Whether you agree with it or not, everyone needs to build muscle and gain strength. Not everyone has to do an iron pumping bodybuilder workout to gain Hulk like muscles. You just want to build muscle and strength and maintain it, especially as when you get older you start to lose strength and muscle mass. Once you lose muscle mass it can take a lot of time and effort trying to regain it. A lack of muscle strength makes you more susceptible to injury and you don’t want that.
If you are currently doing a strength building routine there are other things you need to do to maintain the muscle. Sleep is one of the essentials. It was important for you as a kid, and is just as important for you today as an adult.
Muscles Break Down
Not many people are aware of this, but when you workout you are actually breaking down your muscles. Cardio junkies especially like to sit on the treadmill or elliptical building endurance and strengthening their heart, which is great; however from time to time stepping off the machine and lifting weights to build muscle is important, (aim to include strength training in your workout schedule at least a couple of times a week) too much cardio can see you lose muscle mass as your body can start to use it for energy. Cardio may be the favourite for burning fat but strength training and the result of building muscle is what gives you the toned and shapely look to your body. On a side note, strength training will actually help you burn fat faster so don’t believe that cardio is the be all and end all for a fantastic physique.
When you lift weights, your muscle fibers are breaking down and tearing – it is the repairing of those small tears that makes the muscle stronger. Therefore in order to help those muscles repair themselves you need to do a few things.
Aiding Muscle Recovery: Nutrition
One of the things you can do before you get to sleep is replenish your body with nutrients with a post workout snack or meal. A protein shake is an easy and quick way of doing this – 30 minutes to an hour is the window you have after your workout to help restore the nutrients lost during your workout so if you are going to eat after a workout (whether a snack or a healthy meal) this is the optimal time for you to do it.
Another way to help the muscles repair is to give them ample time to recover. Ensure when creating your strength training program that you allow for recovery – if you are working all muscle groups (full body workout) you leave a day of rest between workouts (these days can be used for cardio). If you have only worked your upper body then you can work your lower body the next day, the aim is not to work the same muscles two days in a row.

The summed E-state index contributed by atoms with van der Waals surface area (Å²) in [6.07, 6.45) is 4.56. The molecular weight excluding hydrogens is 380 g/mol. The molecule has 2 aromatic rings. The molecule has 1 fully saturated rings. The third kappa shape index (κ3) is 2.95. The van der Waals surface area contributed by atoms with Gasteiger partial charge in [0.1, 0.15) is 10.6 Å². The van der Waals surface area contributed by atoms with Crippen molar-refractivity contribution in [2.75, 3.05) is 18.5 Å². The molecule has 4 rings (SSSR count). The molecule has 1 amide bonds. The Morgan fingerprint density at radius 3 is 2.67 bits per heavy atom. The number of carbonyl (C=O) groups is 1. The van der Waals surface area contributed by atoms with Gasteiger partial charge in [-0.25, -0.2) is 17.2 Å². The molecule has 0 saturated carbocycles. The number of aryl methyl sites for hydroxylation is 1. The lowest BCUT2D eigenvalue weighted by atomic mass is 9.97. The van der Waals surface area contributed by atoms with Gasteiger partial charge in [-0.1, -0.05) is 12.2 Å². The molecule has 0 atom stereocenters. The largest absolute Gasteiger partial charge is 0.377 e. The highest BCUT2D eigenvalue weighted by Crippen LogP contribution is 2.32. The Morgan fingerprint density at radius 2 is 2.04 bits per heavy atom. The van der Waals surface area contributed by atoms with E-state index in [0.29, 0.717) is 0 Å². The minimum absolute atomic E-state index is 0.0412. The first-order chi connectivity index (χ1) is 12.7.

Ensure you get enough sleep, when we sleep our body uses this time to rejuvenate – as discussed in further detail below.
What Does Sleep Do For You?
Sleep is essential for growth. Do you remember when you were a kid and your parents would tell you to get some sleep so you can become big and strong? Well despite how you felt about your parents intelligence, they were absolutely right. Sleep does factor into your size and strength, or lack there of.
When you sleep, growth hormones are produced, muscles are repaired and even brain cell restoration happens. These things happen in the later stages (3 & 4) of sleep. When you don’t get enough sleep you don’t get to complete the phases needed for the muscle repair and recovery. So if you are getting only 4-6 hours of sleep over time you’re cheating your body from major gains from your hard work.
There are four stages of sleep. Some very important and interesting things happen during sleep stages three and four.
During stage three of sleep your muscles become more relaxed, tissue growth and repairs occur and energy is restored.
Think about it like charging your phone. When you charge your phone to 100% you get the full use of it and it runs faster. The same goes with our body. If you let it recharge completely and into a REM cycle you’ll be more effective the following day and during your workouts.
Stage 4 counts for 25% of your sleep.
During this stage energy is restored, to both the brain and body. Your muscles are also turned off and you are completely relaxed.
Hours of Sleep
The National Foundation of Sleep suggests a “rule of thumb” amount of sleep which many doctors and scientist have agreed on 78 hours a day of sleep.
Sleep is not only essential for muscle growth but your overall health. If you are in the habit of only sleeping for short periods of time you may be interested to know that laboratory evidence shows short 4-5 hour sleep durations have a negative physiological and neurobehavioral consequence. Some areas that that sleep deprivation has been linked to is as follows:
Increased risk of drowsy driving
A greater likelihood of obesity due to an increased appetite caused by sleep deprivation
Increased risk of diabetes and heart problems
Increased risk for psychiatric conditions including depression and substance abuse
Decreased ability to pay attention, react to signals or remember new information
A good way to judge if you are getting enough sleep is to pay attention to and listen to your body. If you constantly need coffee as soon as you get up in the morning ‘in order to be able to function/start your day’, or have trouble remembering things, lack of energy etc this may be because you are not getting enough sleep and therefore you mind and body aren’t running as optimally as they could be.
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